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Ireneusz Pawel Karolewski, Julian Pänke, and Jochen Roose

Germany's role in Europe and the world is changing fundamentally. For about five decades West Germany's and reunited Germany's position was very much aligned with the European integration project.

Despite its hegemonic potential, Germany defined its role as a partner of the other EU member states. Within the EU framework and globally, it mostly acted jointly with European partners, particularly France. Although Germany's situation altered significantly after unification, it still refrained from exercising its increased power and was rather seeking the role of a “gentle giant.” This was largely the case despite some exceptions, such as the unilateral recognition of Croatian and Slovenian independence in the early 1990s, and criticism that Germany might tend to single-handed foreign policy—the “Alleingang.”

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Introduction

Globalizing the History of French Decolonization

Jessica Lynne Pearson

Abstract

While the recent “transnational” and “global” turns in history have inspired new approaches to studying the French Revolution and the French Resistance, they have made a surprisingly minor impact on the study of French decolonization. Adopting a global or transnational lens, this special issue argues, can open up new possibilities for broadening our understanding of the collapse of France's global empire in the mid-twentieth century as well as the reverberations of decolonization into the twenty-first.

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Sarah Wiliarty and Louise K. Davidson-Schmich

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Representations of Women in the French Imaginary

Historicizing the Gallic Singularity

Jean Elisabeth Pedersen

Abstract

This article, the introduction to the special issue “Representations of Women in the French Imaginary: Historicizing the Gallic Singularity,” frames the work of contributors Tracy Adams, Christine Adams, Jean Elisabeth Pedersen, Whitney Walton, and Kathleen Antonioli by analyzing two especially important contemporary debates about French sexual politics, one popular and one academic: (1) the international controversy over Catherine Deneuve's decision to sign a French manifesto against the American #MeToo movement in Le Monde; and (2) the mixed French and American response to the work of Mona Ozouf in Les mots des femmes: Essai sur la singularité française. The five articles in the special issue itself bring new breadth and depth to the study of these and related debates by exploring a range of different French representations of women in a series of key texts, topics, and historical episodes from the rise of the Middle Ages to the aftermath of World War I.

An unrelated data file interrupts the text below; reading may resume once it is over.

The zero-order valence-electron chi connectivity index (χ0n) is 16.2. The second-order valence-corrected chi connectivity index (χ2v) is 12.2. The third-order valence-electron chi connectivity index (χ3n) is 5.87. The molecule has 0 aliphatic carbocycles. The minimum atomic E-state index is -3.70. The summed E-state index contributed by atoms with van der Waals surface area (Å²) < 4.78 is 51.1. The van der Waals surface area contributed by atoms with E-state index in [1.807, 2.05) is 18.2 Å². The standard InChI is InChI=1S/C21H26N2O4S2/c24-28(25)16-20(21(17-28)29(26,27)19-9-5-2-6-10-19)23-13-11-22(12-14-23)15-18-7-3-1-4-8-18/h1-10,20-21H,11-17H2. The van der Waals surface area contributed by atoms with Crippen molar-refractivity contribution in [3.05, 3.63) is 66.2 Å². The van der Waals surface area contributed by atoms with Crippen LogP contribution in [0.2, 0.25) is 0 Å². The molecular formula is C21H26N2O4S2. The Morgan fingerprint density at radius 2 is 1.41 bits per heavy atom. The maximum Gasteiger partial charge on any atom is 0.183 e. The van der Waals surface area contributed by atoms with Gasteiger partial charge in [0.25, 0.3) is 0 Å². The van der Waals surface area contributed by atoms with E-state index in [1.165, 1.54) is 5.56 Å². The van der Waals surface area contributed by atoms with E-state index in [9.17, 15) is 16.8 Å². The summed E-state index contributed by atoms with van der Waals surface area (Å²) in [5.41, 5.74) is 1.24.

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Working on this issue in the middle of the coronavirus pandemic shutdown is a tad surreal. One wants to resist the many voices who breathlessly proclaim that everything will be different “AC” (after corona). Besides the horrible health and economic aftereffects, things will likely be rather similar to the situation “BC” (before corona). Then again, maybe this will be some sort of turning point. For instance, western societies—particularly Germany—have long been oriented to the past. There were so many worthy anniversaries that some actually contemplated maintaining an “anniversary tracker” so as not to miss anything important. Suddenly, we are forced to be focused on the present and daunting future; and the near obsession with commemorations of various kinds appears to be coming to an end. Just months ago, many were looking forward to massive and internationally coordinated commemorations of the seventy-fifth anniversary of the end of WWII. Many countries indeed carried on with scaled-down events, but the coverage and resonance were minimal.

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Introduction

The Thirtieth Anniversary of The Fall of the Berlin Wall and Unification

Eric Langenbacher

It sometimes seems that Germany is a country perpetually caught in the past. There are so many anniversaries that some sort of tracker is necessary to remember them all. Commemorations in 2019 included the seventieth anniversaries of the foundation of the Federal Republic and the formation of the NATO alliance, the eightieth anniversary of the outbreak of World War II, the 100th anniversaries of the Treaty of Versailles, the foundation of the Weimar Republic, and German women achieving the right to vote. In 2020, important commemorations include the seventy-fifth anniversary of the liberation of Auschwitz, the 250th anniversaries of Beethoven’s and Hegel’s birth, as well as the 100th anniversary of the HARIBO company that invented gummi bears.